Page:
Last updated on April 12th, 2013 at 09:10 am
On Wednesday next week I have been invited ‘on air’ at the London studio of the Russian state international radio broadcaster Voice of Russia to talk about social media and its impact on politics. I’ve been told that one of the areas we’ll cover will be the crazy London riots that happened back in August 2011. Not having really analysed how the riots came about I thought I’d jot down some of my thoughts and do a little bit of research in preparation so hopefully I have one or two interesting things to say. So, here in no particular order are my main reasons for why and how the 2011 London Riots happened:
1. Communications technology
Amongst the vast majority of London’s ‘gangsta’ culture influenced urban youth, the communication tool of choice is the Blackberry Messenger system which allows secure and encrypted messaging, one to many and many to many, across networks. While Facebook and Twitter had a more limited role in helping organise the riots it was the closed and more private Blackberry Messenger service that gave the participants the confidence and ability to arrange and lead the looting on a wide scale and allowed the rioting to spread like wildfire.
2. Response from the authorities
The original Tottenham outburst was precipitated by the shooting by police of Mark Duggan without the police giving an adequate explanation for their apparent over-zealous approach. A peaceful gathering to protest against Mark Duggan’s killing outside the police station was then ignored by the police for several hours. The already poor relationship with the communities they police was exacerbated by the police’s alleged illegal shooting and as the riots spread the Metropolitan police force continued to show a lack of communication and decision making ability. Combined with the fact that David Cameron and the whole of Westminster were on their overly long annual summer break meant that a kind of institutional paralysis took hold which made it very difficult for the authorities to adequately respond to the contagious spread of the rioting.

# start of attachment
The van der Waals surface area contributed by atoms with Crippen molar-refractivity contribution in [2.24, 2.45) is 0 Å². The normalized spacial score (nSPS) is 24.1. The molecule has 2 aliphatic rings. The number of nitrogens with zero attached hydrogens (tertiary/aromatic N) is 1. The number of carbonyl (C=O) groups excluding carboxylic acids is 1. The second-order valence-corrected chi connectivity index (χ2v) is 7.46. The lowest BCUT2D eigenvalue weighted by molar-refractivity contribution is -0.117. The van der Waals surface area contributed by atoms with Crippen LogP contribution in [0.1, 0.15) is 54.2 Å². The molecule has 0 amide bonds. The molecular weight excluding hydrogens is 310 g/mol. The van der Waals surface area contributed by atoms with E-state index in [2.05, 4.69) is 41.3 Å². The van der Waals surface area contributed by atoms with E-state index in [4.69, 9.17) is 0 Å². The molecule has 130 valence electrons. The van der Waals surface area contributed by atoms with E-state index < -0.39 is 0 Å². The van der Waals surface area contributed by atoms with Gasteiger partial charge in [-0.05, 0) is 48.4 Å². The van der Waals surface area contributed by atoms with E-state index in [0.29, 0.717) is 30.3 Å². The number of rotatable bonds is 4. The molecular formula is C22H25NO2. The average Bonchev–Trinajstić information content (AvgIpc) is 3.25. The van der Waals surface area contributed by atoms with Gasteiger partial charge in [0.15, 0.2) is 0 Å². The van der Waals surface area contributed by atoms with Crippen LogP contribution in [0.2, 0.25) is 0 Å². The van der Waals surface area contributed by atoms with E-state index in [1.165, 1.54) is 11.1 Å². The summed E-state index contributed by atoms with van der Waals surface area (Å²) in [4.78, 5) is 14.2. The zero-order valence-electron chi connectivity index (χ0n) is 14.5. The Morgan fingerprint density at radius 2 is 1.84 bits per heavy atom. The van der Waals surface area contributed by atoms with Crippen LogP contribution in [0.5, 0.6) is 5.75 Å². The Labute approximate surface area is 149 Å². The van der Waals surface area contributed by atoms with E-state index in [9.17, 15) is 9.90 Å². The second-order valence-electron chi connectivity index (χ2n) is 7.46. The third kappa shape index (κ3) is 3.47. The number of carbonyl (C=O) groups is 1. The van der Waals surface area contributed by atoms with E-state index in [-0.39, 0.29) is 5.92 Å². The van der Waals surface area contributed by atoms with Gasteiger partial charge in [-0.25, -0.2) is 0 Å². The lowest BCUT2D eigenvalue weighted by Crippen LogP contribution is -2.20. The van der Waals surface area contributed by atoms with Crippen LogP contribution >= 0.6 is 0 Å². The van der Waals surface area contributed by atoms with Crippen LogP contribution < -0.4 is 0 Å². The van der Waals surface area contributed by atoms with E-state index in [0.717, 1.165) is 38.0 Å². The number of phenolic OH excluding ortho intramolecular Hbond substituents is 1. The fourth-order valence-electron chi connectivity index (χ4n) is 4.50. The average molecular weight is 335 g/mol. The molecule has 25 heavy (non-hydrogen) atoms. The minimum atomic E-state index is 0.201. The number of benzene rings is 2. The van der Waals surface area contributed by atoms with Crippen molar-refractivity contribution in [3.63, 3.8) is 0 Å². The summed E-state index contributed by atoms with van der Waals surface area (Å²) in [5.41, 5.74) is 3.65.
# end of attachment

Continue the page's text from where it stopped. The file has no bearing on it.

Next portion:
3. State dependant ‘communities’
I think it is too simplistic to talk about disenfranchisement, the growing gap between rich and poor, social exclusion and deprivation. Instead we should look at the contributory factors that fuel the lack of hope, ambition and responsibility and analyse the reasons why these communities don’t function, why they breed poverty and waste resources rather than generate wealth.
Gang culture, criminal opportunism, family breakdown and unemployment, I believe all mostly emanate from the pernicious effect the welfare state has on communities. It can’t be a coincidence that the areas of London where the rioting took place are Labour controlled and receive high levels of welfare spending. This means that the state replaces the social bonds between people, creates dependency on handouts, encourages and rewards anti-social behaviour and makes it uneconomic for people to co-operate with each other, in short bringing about a sense of alienation where there is an absence of a sense of being in a productive relationship with their physical and social environment.
4. Moral decay at the top
I remember soon after the riots a piece by Daily Telegraph commentator Peter Oborne linking the riots to corrupt corporatism, unjustified bankers’ bonuses, the MP’s expenses scandal and the phone hacking scandal picked up a lot of support across the political spectrum in the blogosphere. Amongst the urban youths rioting and stealing from shops there seemed to be a feeling that the widely reported moral decay at the top of society could somehow excuse their behaviour and that this was their opportunity to both demonstrate their displeasure with the elite, as well as to thieve other’s property themselves.